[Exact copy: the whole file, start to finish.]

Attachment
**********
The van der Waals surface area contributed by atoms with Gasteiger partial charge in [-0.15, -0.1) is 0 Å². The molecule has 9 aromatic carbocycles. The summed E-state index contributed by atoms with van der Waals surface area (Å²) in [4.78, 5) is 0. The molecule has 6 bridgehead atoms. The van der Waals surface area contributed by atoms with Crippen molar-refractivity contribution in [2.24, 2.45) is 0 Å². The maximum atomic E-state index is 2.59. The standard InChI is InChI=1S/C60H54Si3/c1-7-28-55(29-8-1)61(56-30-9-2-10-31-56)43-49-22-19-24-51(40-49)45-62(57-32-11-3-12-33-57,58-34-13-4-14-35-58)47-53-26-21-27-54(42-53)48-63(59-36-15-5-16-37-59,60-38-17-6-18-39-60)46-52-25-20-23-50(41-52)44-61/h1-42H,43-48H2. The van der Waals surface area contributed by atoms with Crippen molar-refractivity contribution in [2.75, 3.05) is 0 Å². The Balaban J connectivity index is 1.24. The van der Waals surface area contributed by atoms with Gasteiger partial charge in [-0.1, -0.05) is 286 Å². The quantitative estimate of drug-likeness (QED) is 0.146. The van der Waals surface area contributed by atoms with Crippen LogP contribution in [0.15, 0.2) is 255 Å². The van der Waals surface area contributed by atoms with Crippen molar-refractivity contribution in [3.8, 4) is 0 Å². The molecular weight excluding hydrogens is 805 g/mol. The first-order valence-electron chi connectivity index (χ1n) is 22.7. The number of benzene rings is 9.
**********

The van der Waals surface area contributed by atoms with Gasteiger partial charge in [-0.15, -0.1) is 0 Å². The molecule has 9 aromatic carbocycles. The summed E-state index contributed by atoms with van der Waals surface area (Å²) in [4.78, 5) is 0. The molecule has 6 bridgehead atoms. The van der Waals surface area contributed by atoms with Crippen molar-refractivity contribution in [2.24, 2.45) is 0 Å². The maximum atomic E-state index is 2.59. The standard InChI is InChI=1S/C60H54Si3/c1-7-28-55(29-8-1)61(56-30-9-2-10-31-56)43-49-22-19-24-51(40-49)45-62(57-32-11-3-12-33-57,58-34-13-4-14-35-58)47-53-26-21-27-54(42-53)48-63(59-36-15-5-16-37-59,60-38-17-6-18-39-60)46-52-25-20-23-50(41-52)44-61/h1-42H,43-48H2. The van der Waals surface area contributed by atoms with Crippen molar-refractivity contribution in [2.75, 3.05) is 0 Å². The Balaban J connectivity index is 1.24. The van der Waals surface area contributed by atoms with Gasteiger partial charge in [-0.1, -0.05) is 286 Å². The quantitative estimate of drug-likeness (QED) is 0.146. The van der Waals surface area contributed by atoms with Crippen LogP contribution in [0.15, 0.2) is 255 Å². The van der Waals surface area contributed by atoms with Crippen molar-refractivity contribution in [3.8, 4) is 0 Å². The molecular weight excluding hydrogens is 805 g/mol. The first-order valence-electron chi connectivity index (χ1n) is 22.7. The number of benzene rings is 9.